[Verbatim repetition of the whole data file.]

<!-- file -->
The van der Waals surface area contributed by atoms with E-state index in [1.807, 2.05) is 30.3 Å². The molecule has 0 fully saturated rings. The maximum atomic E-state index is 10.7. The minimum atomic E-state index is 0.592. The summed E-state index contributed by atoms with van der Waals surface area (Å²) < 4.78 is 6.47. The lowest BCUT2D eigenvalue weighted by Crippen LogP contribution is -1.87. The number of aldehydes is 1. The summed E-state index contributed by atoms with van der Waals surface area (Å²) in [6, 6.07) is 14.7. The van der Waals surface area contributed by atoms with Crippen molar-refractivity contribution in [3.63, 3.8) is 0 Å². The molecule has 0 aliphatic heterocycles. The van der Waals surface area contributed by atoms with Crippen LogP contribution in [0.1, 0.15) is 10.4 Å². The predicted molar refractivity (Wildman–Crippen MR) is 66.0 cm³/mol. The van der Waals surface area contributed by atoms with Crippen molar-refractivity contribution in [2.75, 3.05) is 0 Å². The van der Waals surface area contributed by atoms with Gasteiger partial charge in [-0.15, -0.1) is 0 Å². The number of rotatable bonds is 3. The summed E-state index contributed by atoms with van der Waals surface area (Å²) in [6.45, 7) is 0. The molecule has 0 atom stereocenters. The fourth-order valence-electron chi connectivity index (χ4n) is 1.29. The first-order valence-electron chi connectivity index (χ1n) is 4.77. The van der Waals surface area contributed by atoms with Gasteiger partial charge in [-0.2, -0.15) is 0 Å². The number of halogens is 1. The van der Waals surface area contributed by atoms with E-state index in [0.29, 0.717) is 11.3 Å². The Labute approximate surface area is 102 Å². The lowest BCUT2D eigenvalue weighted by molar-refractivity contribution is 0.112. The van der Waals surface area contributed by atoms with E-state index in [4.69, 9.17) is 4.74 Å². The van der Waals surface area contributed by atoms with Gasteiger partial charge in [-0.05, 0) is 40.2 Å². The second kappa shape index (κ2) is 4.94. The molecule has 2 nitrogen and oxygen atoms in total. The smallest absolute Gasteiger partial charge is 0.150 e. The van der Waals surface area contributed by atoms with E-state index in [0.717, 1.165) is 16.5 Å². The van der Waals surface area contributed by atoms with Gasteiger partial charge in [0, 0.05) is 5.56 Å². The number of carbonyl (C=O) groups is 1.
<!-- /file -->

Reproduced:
The van der Waals surface area contributed by atoms with E-state index in [1.807, 2.05) is 30.3 Å². The molecule has 0 fully saturated rings. The maximum atomic E-state index is 10.7. The minimum atomic E-state index is 0.592. The summed E-state index contributed by atoms with van der Waals surface area (Å²) < 4.78 is 6.47. The lowest BCUT2D eigenvalue weighted by Crippen LogP contribution is -1.87. The number of aldehydes is 1. The summed E-state index contributed by atoms with van der Waals surface area (Å²) in [6, 6.07) is 14.7. The van der Waals surface area contributed by atoms with Crippen molar-refractivity contribution in [3.63, 3.8) is 0 Å². The molecule has 0 aliphatic heterocycles. The van der Waals surface area contributed by atoms with Crippen LogP contribution in [0.1, 0.15) is 10.4 Å². The predicted molar refractivity (Wildman–Crippen MR) is 66.0 cm³/mol. The van der Waals surface area contributed by atoms with Crippen molar-refractivity contribution in [2.75, 3.05) is 0 Å². The van der Waals surface area contributed by atoms with Gasteiger partial charge in [-0.15, -0.1) is 0 Å². The number of rotatable bonds is 3. The summed E-state index contributed by atoms with van der Waals surface area (Å²) in [6.45, 7) is 0. The molecule has 0 atom stereocenters. The fourth-order valence-electron chi connectivity index (χ4n) is 1.29. The first-order valence-electron chi connectivity index (χ1n) is 4.77. The van der Waals surface area contributed by atoms with Gasteiger partial charge in [-0.2, -0.15) is 0 Å². The number of halogens is 1. The van der Waals surface area contributed by atoms with E-state index in [0.29, 0.717) is 11.3 Å². The Labute approximate surface area is 102 Å². The lowest BCUT2D eigenvalue weighted by molar-refractivity contribution is 0.112. The van der Waals surface area contributed by atoms with E-state index in [4.69, 9.17) is 4.74 Å². The van der Waals surface area contributed by atoms with Gasteiger partial charge in [-0.05, 0) is 40.2 Å². The second kappa shape index (κ2) is 4.94. The molecule has 2 nitrogen and oxygen atoms in total. The smallest absolute Gasteiger partial charge is 0.150 e. The van der Waals surface area contributed by atoms with E-state index in [0.717, 1.165) is 16.5 Å². The van der Waals surface area contributed by atoms with Gasteiger partial charge in [0, 0.05) is 5.56 Å². The number of carbonyl (C=O) groups is 1.